Here’s what you need to know about the Covid-19 drug from Regeneron Donald Trump is taking
- US President Donald Trump and US First Lady Melania Trump have tested positive for the novel coronavirus.
- The White House issued a statement saying that Trump is taking Regeneron's experimental antibody drug to manage his symptoms.
- Here's what we know about the treatment.
- Go to www.BusinessInsider.co.za for more stories.
US President Donald Trump is taking Regeneron's experimental antibody drug after testing positive for the novel coronavirus.
On Friday, the American president said that he and US First Lady Melania Trump tested positive for the virus and began isolating. The White House has said that both are "well at this time," and The New York Times reported that the president has mild, cold-like symptoms.
In a memo released Friday, White House physician Sean Conley said Trump has received an injection of eight grams of Regeneron's antibody drug. The New York biotech started clinical trials on June 11 for the experimental treatment, called REGN-COV2.
The physician's statement noted Trump "remains fatigued but is in good spirits. Conley also noted the president has also been taking zinc, vitamin D, famotidine, melatonin, and a daily aspirin.
Regeneron's drug is an experimental treatment still in clinical trials. On September 29, the company released a description of early results from the first 275 volunteers in the non-hospitalised patient study.
Chief Scientific Officer George Yancopoulos said the data confirmed the company's belief that the drug is most likely to benefit people who did not mount an immune response before taking the drug. But trials are still ongoing, as the early results are not conclusive proof of efficacy.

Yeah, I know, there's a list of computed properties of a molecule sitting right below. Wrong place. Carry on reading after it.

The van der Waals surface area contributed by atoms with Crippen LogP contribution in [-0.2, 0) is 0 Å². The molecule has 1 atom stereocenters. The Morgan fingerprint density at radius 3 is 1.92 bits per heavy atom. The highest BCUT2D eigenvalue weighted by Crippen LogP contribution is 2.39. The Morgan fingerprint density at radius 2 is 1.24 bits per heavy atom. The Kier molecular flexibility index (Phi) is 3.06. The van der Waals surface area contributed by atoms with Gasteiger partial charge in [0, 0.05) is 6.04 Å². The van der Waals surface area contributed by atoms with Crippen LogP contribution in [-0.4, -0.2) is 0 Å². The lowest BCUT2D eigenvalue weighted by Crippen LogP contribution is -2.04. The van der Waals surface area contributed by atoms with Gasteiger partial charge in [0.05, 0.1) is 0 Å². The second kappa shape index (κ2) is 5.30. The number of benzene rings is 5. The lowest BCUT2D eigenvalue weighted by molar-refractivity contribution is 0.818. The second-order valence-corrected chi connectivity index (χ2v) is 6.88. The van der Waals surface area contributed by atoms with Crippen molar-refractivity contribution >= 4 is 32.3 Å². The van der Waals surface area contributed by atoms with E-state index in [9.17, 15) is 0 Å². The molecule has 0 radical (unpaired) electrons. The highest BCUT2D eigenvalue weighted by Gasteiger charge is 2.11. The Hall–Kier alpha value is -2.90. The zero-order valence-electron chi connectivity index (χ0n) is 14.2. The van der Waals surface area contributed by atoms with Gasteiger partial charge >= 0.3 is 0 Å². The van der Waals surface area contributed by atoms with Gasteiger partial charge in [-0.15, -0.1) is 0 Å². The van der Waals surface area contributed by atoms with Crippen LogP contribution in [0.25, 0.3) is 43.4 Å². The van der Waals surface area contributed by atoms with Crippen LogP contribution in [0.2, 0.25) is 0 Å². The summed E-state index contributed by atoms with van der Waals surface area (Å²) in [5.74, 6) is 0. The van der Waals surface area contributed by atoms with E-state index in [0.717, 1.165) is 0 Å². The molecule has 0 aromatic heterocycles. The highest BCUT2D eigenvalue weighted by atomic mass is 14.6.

What's been working to treat Covid-19
Since the start of the coronavirus pandemic, we've learned a lot about how to treat Covid-19, the disease caused by the novel coronavirus.
The US Food and Drug Administration (FDA) has given emergency use authorisation to two coronavirus treatments: the antiviral remdesivir, and convalescent plasma, or blood infusions from recovered patients.
Others, including the steroid dexamethasone, have shown promise in patients with acute infections.
Treatments created to specifically fight the novel coronavirus have shown some promise in early studies, but none are yet approved by regulators in the US for wide use.
Some treatments haven't proven useful, including hydroxychloroquine
We've also learned more about what's less effective at treating Covid-19.
Throughout March and April, Trump consistently touted the prospects of hydroxychloroquine by name. In a March 21 tweet, Trump claimed that a combination of the drug with an antibiotic called azithromycin has "a real chance to be one of the biggest game changers in the history of medicine."
Hydroxychloroquine was first approved in the 1950s to treat malaria and is now widely prescribed to treat certain inflammatory conditions like lupus. In the early days of the pandemic, research showed it could inhibit the virus from spreading in test tubes, supporting the launch of clinical studies to see if it works in humans.
Early studies from France and China encouraged many doctors, as well as Trump, by appearing to show promising signs that the drug may work. The FDA issued an emergency approval to treat hospitalised patients in late-March. A top-ranking government official later claimed there was political pressure put on the agency to green-light the drug.
These initial findings were severely flawed by the limitations of the studies. The trials enrolled tiny groups of patients or lacked a control group to compare the results against. Studies that enrolled more people and tested the pills against a placebo group consistently found no benefit for hydroxychloroquine.
These negative trial results, which have been published in top peer-reviewedmedicaljournals, found hydroxychloroquine didn't prevent Covid-19 in people exposed to the virus, nor did it help hospitalised patients recover faster.
For instance, a UK-based study enrolling more than 11,000 patients found in June no beneficial effect in using hydroxychloroquine to treat hospitalised patients. Another study led by University of Minnesota researchers recruited more than 800 volunteers who had recently been exposed to the virus. They randomly took either hydroxychloroquine or a placebo as a preventive treatment, and researchers found no meaningful benefit among those taking the malaria pills.
In June, the FDA revoked the emergency use authorisation for hydroxychloroquine and chloroquine. In its statement explaining the reversal, the FDA noted serious heart-related side effects the treatment can cause. The agency concluded those risks do not outweigh any potential benefits in treating Covid-19.
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